Top-shelf municipal bonds finished Monday unchanged on a businer-than-usual Monday, as a few deals priced for retail and for institutional investors.
Bank of America Merrill Lynch priced New York City’s $800.45 million of general obligation bonds for retail investors in the first day of a two-day retail order period, preceding institutional pricing on Wednesday.
The bonds were priced for retail to yield from 0.90% with a 4% coupon in 2018 to 2.26% with a 5% coupon in 2028. The deal is rated Aa2 by Moody’s Investors Service and AA by S&P Global Ratings and Fitch Ratings.
A market source said that the pre-marketing scale for the $265.99 million of taxable portion of Port of Seattle’s $266 million of Series 2017B taxable intermediate lien revenue and refunding bonds was circulating on Monday.
The source said that the bonds were about 55 basis points above the comparable Treasury in 2019 and about 140 basis points above the comparable Treasury in 2032. A term bond in 2036 was about 95 basis points above the comparable Treasury. The 2017 and 2018 maturities were offered as sealed bids. The deal is rated A1 by Moody’s, A-plus by S&P and AA-minus by Fitch.
On Tuesday, Citi is set to price the other two pieces of the sale: $17.33 million of Series 2017A bonds and $324.8 million of Series 2017C alternative-minimum tax bonds.
Goldman Sachs received the verbal award for the Washington Economic Development Authority’s $133.6 million of environmental facilities revenue bonds for Columbia Pulp I, LLC Project, a deal that was expected to price on Wednesday.
The bonds were priced to yield 7.75% with a 7% coupon in a bullet 2032 maturity.
Morgan Stanley priced the Connecticut Housing Finance Authority’s $125 million of housing mortgage finance program bonds for both retail and institutional investors on Monday, accelerating thepricing for institutions, which had been planned for Tuesday.
The $121.315 million of 2017 subseries D-1 non-alternative minimum tax bonds were priced at par to yield from 1.05% and 1.125% in a split 2019 maturity to 2.70% and 2.70% in a split 2028 maturity. The bonds were also priced at par to yield 3.20% in a 2032 term bond, 3.40% in a 2035 term bond and 3.60% in a 2042 term bond. A term bond in 2047 was priced to yield 1.90% with a 4% coupon.
The $3.685 million of 2017 subseries D-2 AMT bonds were priced to yield 1.00% and 1.05% in a split 2018 bullet maturity. The deal is rated triple-A by Moody’s and S&P.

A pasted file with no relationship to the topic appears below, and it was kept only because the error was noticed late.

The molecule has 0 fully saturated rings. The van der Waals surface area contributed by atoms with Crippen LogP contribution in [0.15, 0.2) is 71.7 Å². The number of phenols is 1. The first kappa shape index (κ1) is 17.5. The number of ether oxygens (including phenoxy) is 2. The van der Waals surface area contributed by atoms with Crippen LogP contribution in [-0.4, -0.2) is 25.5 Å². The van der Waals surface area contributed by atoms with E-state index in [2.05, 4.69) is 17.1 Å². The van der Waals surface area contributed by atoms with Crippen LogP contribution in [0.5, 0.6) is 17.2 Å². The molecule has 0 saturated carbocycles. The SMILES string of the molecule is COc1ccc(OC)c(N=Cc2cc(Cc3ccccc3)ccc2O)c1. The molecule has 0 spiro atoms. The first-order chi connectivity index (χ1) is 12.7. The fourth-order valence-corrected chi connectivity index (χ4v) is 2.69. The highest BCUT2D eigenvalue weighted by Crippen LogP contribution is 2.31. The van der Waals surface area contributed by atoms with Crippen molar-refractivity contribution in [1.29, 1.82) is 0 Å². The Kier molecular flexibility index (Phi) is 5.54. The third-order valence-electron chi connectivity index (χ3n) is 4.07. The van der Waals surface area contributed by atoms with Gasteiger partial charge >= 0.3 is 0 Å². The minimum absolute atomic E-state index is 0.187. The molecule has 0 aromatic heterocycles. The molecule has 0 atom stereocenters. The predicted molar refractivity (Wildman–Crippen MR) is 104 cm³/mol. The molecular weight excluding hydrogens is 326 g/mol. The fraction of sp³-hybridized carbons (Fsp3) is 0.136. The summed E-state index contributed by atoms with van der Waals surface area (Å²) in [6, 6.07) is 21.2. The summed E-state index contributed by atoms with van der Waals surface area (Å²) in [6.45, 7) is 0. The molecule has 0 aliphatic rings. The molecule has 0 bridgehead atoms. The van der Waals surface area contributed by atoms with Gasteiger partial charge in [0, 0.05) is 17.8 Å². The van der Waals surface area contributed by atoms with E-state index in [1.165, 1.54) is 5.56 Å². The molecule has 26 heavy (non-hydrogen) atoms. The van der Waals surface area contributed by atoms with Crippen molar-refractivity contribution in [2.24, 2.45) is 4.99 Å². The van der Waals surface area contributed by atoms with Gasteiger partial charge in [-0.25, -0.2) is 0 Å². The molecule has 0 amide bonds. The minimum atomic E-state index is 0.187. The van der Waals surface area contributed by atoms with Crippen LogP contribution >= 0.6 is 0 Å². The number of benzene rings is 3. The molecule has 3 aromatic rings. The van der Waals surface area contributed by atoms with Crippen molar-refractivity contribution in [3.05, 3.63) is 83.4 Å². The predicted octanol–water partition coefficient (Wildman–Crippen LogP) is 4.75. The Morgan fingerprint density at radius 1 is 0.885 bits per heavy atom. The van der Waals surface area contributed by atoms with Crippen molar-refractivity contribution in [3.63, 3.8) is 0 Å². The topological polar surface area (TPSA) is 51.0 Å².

"The deal was accelerated due to both market conditions and demand," said one New York trader. "Spreads were tightened down in some maturities [compared with the retail pricing],"
JPMorgan priced Hays County, Texas’s $96.395 million of limited tax bonds for institutional investors. The bonds were priced to yield from 1.08% with a 5% coupon in 2020 to 3.19% with a 4% coupon in 2037. A term bond in 2042 was priced to yield 3.31% with a 4% coupon. The deal is rated AA by S&P and Fitch.
Top shelf municipal bonds were mostly unchanged to finish Monday, with only the 2020 through 2023 maturities seeing yields lower by a basis point. The yield on the 10-year benchmark muni general obligation was flat at 1.90% from Friday, while the 30-year GO yield was steady at 2.69%, according to a final read of Municipal Market Data's triple-A scale.
Treasuries were weaker at Monday’s market close. The yield on the two-year Treasury gained to 1.36% from 1.34% on Friday, the 10-year Treasury yield rose to 2.25% from 2.23% and the yield on the 30-year Treasury bond increased to 2.83% from 2.80%.
The 10-year muni to Treasury ratio was calculated at 84.4% on Monday, compared with 85.1% on Friday, while the 30-year muni to Treasury ratio stood at 95.0% versus 96.0%, according to MMD.
Previous week's top underwriters
The top negotiated and competitive municipal bond underwriters of last week included Bank of America Merrill Lynch, Morgan Stanley, Citigroup, Loop Capital Markets and Goldman Sachs, according to Thomson Reuters data.
In the week of July 16 to July 22, BAML underwrote $1.36 billion, Morgan Stanley $766 million, Citi $648 million, Loop $647 million, and Goldman $618 million.
Prior week's actively traded issues
Revenue bonds comprised 54.85% of new issuance in the week ended July 21, up from 53.96% in the previous week, according to Markit. General obligation bonds comprised 38.65% of total issuance, down from 39.65%, while taxable bonds made up 6.50%, up from 6.39%.
Some of the most actively traded bonds by type were from Illinois and New York issuers.
In the GO bond sector, the Chicago Board of Education 7s of 2046 were traded 73 times. In the revenue bond sector, the New York City TFA 4s of 2036 were traded 106 times. And in the taxable bond sector, the Illinois 5.1s of 2033 were traded 56 times.